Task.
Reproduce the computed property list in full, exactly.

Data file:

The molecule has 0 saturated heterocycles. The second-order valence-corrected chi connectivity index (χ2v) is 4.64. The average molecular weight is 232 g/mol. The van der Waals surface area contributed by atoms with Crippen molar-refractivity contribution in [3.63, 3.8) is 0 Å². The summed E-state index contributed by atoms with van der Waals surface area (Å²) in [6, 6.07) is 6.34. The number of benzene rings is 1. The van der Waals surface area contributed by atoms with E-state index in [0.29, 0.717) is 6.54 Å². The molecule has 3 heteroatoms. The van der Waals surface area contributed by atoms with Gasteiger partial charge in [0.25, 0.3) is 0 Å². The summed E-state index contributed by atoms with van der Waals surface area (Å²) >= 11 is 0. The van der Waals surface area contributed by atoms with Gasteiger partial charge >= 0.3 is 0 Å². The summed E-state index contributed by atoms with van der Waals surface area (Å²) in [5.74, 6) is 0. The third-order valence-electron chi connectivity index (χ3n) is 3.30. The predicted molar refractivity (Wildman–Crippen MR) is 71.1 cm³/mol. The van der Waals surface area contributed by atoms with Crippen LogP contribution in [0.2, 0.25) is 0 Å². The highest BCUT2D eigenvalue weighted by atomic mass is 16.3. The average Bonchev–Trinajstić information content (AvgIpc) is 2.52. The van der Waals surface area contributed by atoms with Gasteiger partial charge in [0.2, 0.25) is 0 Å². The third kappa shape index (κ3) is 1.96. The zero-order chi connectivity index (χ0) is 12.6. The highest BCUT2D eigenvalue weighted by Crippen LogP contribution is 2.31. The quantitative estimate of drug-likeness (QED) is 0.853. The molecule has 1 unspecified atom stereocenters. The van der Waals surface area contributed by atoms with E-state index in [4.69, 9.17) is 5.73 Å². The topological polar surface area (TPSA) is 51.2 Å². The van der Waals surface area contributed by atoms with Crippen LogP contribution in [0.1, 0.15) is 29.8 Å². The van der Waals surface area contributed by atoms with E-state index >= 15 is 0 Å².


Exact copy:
The molecule has 0 saturated heterocycles. The second-order valence-corrected chi connectivity index (χ2v) is 4.64. The average molecular weight is 232 g/mol. The van der Waals surface area contributed by atoms with Crippen molar-refractivity contribution in [3.63, 3.8) is 0 Å². The summed E-state index contributed by atoms with van der Waals surface area (Å²) in [6, 6.07) is 6.34. The number of benzene rings is 1. The van der Waals surface area contributed by atoms with E-state index in [0.29, 0.717) is 6.54 Å². The molecule has 3 heteroatoms. The van der Waals surface area contributed by atoms with Gasteiger partial charge in [0.25, 0.3) is 0 Å². The summed E-state index contributed by atoms with van der Waals surface area (Å²) >= 11 is 0. The van der Waals surface area contributed by atoms with Gasteiger partial charge >= 0.3 is 0 Å². The summed E-state index contributed by atoms with van der Waals surface area (Å²) in [5.74, 6) is 0. The third-order valence-electron chi connectivity index (χ3n) is 3.30. The predicted molar refractivity (Wildman–Crippen MR) is 71.1 cm³/mol. The van der Waals surface area contributed by atoms with Crippen LogP contribution in [0.2, 0.25) is 0 Å². The highest BCUT2D eigenvalue weighted by atomic mass is 16.3. The average Bonchev–Trinajstić information content (AvgIpc) is 2.52. The van der Waals surface area contributed by atoms with Gasteiger partial charge in [0.2, 0.25) is 0 Å². The third kappa shape index (κ3) is 1.96. The zero-order chi connectivity index (χ0) is 12.6. The highest BCUT2D eigenvalue weighted by Crippen LogP contribution is 2.31. The quantitative estimate of drug-likeness (QED) is 0.853. The molecule has 1 unspecified atom stereocenters. The van der Waals surface area contributed by atoms with E-state index in [4.69, 9.17) is 5.73 Å². The topological polar surface area (TPSA) is 51.2 Å². The van der Waals surface area contributed by atoms with Crippen LogP contribution in [0.1, 0.15) is 29.8 Å². The van der Waals surface area contributed by atoms with E-state index >= 15 is 0 Å².